Bobby and Steven had grown close over the past seven years. Bobby was there for the births of Steven and Clara’s children, Bianca and Billy. Steven was there for the birth of Samantha. Bobby had helped with his own hands, as well as enlisting three of his ranch hands, when Steven needed a new roof on his house. When Rebecca died, Clara had immediately stepped in to help with the newborn. He felt like part of their family, instead of Steve’s boss.
Bobby was just as likely to come to Clara’s defense as Steven if the big man wasn’t around to defend his wife.
“When she supposed to arrive?” Steven asked. “You got a time?”
“The afternoon train,” Bobby replied, uncapping his canteen and dumping cool water down his throat. He was instantly refreshed and smacked his lips in appreciation. He stopped when he saw Steven giving him an odd look.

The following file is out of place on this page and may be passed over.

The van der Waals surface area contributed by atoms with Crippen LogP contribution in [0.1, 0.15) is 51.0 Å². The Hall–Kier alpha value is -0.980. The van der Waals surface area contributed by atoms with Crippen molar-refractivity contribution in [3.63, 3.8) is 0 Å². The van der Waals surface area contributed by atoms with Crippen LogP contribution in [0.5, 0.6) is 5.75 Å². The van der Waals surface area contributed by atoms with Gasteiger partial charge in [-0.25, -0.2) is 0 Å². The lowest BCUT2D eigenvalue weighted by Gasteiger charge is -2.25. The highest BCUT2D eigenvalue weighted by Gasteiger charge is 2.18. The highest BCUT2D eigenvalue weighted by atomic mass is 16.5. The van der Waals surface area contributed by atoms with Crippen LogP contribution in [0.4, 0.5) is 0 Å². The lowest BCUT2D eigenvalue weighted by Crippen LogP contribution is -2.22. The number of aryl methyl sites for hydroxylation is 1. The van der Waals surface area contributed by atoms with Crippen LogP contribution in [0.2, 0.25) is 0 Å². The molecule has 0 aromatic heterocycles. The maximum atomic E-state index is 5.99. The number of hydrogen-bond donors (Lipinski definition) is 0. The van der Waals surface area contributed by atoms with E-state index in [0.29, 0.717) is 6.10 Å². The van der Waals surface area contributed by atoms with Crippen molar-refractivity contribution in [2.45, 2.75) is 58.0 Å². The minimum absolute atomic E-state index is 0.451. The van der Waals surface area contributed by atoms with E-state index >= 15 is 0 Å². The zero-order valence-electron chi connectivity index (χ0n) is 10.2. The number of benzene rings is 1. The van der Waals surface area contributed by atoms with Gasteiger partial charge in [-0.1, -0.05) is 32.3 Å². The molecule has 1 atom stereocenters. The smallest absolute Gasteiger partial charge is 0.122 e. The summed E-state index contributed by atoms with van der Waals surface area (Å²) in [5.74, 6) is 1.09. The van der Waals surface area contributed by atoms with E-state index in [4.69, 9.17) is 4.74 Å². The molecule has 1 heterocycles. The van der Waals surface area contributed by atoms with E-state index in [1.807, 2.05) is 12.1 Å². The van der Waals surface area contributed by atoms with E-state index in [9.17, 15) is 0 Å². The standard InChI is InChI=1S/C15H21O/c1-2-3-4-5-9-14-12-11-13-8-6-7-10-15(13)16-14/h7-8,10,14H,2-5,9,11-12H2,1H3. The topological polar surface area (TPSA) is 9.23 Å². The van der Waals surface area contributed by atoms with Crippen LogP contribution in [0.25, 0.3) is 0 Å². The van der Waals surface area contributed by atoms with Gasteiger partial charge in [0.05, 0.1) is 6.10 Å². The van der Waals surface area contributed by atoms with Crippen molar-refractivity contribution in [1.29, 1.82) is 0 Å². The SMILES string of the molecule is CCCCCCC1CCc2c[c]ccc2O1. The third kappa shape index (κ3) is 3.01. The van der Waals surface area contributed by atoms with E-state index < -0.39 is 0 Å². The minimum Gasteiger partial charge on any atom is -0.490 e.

“Afternoon train should be here pretty soon. Why you still here?”
Bobby frowned, thinking for a moment. Had he lost track of time?
“Thought it came around three.”
Steven shook his head. “Nope, been gettin’ here about one for a couple months now.”
Bobby scoffed humorously. “Well, why didn’t anyone consult with me about that? I sure hope she doesn’t get there before me and have to stand around. She might get scared.”
“If she’s even on it,” Steven said skeptically.
“Stop that, Steven,” Bobby said in an insistent voice. “You gotta be supporting me or I won’t know what to do. You’re old and wise and can advise me.”
“Hey!” Steven spat at him indignantly and followed it with a big smile. “I ain’t old, but I am wise, so I guess I’ll take the second half of that and ignore the first.”